In Acts 11, Agabas prophesied that there was going to be a famine in all of Judea (vs. 28). Luke tells us that in response to this revelation, those at Antioch sent a collection to the brethren in Judea (vs.29). You see, it was a priority to give to those who were believers. They ought to come first. Then after this, we should give, if possible, to non–Christians. I am in no way saying we should not meet the needs of unbelievers. I am saying that in the line of priorities that I understand believers’ needs ought to be met first.

3. We should give to those who minister to us.

And let the one who is taught the word share all good things with him who teaches (Galatians 6:6).

Now immediately you suppose that this means me. Yes, it does mean me, but it also does mean me and a number of others. It means anyone in this body who teaches you, who ministers to you. You have an obligation to them. This is the principle of reciprocity found in the Scriptures.

Now in our day and time, it is a little different and far more complicated than in New Testament times. A lot of churches want their members to give their money only to the church, or through the church. They want to control all of the money given to the Lord’s work. If you listen on the radio to J. Vernon McGee, and he blesses you, you have an obligation to him. You do. If you listen to other men who teach the Scriptures, if you read printed materials that come from Ray Stedman or the Radio Bible Class and they bless you, you have an obligation to them. That is a biblical imperative. Those who minister to us deserve to be ministered to in a financial way.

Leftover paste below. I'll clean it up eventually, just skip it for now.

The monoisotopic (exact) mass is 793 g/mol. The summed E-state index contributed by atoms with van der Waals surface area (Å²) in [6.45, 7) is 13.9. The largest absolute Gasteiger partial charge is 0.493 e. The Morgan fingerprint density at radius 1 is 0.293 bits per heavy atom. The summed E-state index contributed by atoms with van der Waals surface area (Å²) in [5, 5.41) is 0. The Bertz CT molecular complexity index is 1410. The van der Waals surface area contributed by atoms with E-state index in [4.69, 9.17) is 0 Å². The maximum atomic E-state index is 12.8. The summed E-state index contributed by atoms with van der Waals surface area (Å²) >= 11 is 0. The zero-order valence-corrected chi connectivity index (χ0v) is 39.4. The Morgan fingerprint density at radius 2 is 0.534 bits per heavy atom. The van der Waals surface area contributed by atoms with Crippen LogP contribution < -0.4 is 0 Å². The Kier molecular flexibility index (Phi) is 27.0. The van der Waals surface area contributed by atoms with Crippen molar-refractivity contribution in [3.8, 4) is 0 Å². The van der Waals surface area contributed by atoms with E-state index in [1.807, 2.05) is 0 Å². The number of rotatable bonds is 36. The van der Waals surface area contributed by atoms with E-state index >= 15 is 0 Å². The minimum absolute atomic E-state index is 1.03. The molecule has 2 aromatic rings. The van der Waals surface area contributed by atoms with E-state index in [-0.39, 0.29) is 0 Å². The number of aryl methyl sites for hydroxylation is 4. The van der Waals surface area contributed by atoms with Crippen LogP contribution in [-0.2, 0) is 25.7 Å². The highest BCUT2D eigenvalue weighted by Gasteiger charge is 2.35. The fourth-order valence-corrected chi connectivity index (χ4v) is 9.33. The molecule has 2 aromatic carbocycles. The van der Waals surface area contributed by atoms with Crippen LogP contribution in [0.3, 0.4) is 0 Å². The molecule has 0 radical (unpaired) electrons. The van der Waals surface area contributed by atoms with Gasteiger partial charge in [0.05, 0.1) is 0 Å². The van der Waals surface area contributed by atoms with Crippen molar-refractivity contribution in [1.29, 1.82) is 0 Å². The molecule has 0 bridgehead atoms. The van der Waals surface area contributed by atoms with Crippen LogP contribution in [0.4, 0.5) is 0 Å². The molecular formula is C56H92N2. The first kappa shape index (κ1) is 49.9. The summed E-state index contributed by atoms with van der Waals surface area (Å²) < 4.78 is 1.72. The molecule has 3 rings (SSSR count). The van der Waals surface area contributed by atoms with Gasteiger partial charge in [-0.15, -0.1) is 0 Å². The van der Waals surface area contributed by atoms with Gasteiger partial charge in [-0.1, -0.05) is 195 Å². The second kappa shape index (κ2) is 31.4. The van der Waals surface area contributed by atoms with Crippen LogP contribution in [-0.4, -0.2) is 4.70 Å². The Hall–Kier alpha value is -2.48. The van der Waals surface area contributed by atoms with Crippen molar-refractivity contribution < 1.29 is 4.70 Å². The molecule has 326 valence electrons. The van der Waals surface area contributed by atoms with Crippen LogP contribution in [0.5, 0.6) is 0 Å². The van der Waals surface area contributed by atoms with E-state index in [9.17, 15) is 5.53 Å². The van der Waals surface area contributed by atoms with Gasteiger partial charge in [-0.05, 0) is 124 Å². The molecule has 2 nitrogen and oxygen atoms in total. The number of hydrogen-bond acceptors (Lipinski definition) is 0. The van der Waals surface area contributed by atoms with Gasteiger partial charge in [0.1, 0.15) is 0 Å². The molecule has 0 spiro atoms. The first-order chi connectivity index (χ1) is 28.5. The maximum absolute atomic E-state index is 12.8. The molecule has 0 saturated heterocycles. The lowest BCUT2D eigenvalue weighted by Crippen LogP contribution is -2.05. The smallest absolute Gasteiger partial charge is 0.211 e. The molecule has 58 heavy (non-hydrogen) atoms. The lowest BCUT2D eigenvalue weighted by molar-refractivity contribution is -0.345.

Conclusion: Practical Suggestions On Giving––How To Do It

I would hope that all of us are firmly convinced of the need for giving. I believe the principles given in this lesson should help us in the decisions that must be made concerning those to whom we should give. I would like to conclude by suggesting several helpful and, I believe, biblical guidelines to help you to give biblically.

1. Some of the greatest problems we face in giving are the result of not planning to give.

Oh, I know that we “plan” to give God what is left over at the end of the month. I also know that there is never anything left, even when our salary greatly increases. The only way we will ever give biblically is to plan to give and to provide for this plan in our budget at the first of the month.

And in the proportion that any of the disciples had means, each of them determined to send a contribution for the relief of the brethren living in Judea (Acts 11:29).

On the first day of every week let each one of you put aside and save, as he may prosper, that no collections be made when I come (1 Corinthians 16:2).

For it is superfluous for me to write to you about this ministry to the saints; for I know your readiness, of which I boast about you to the Macedonians, namely, that Achaia has been prepared since last year, and your zeal has stirred up most of them. . . . So I thought it necessary to urge the brethren that they would go on ahead to you and arrange beforehand your previously promised bountiful gift, that the same might be ready as a bountiful gift, and not affected by covetousness. . . . Let each one do just as he has purposed in his heart; not grudgingly or under compulsion; for God loves a cheerful giver (2 Corinthians 9:1–2,5,7).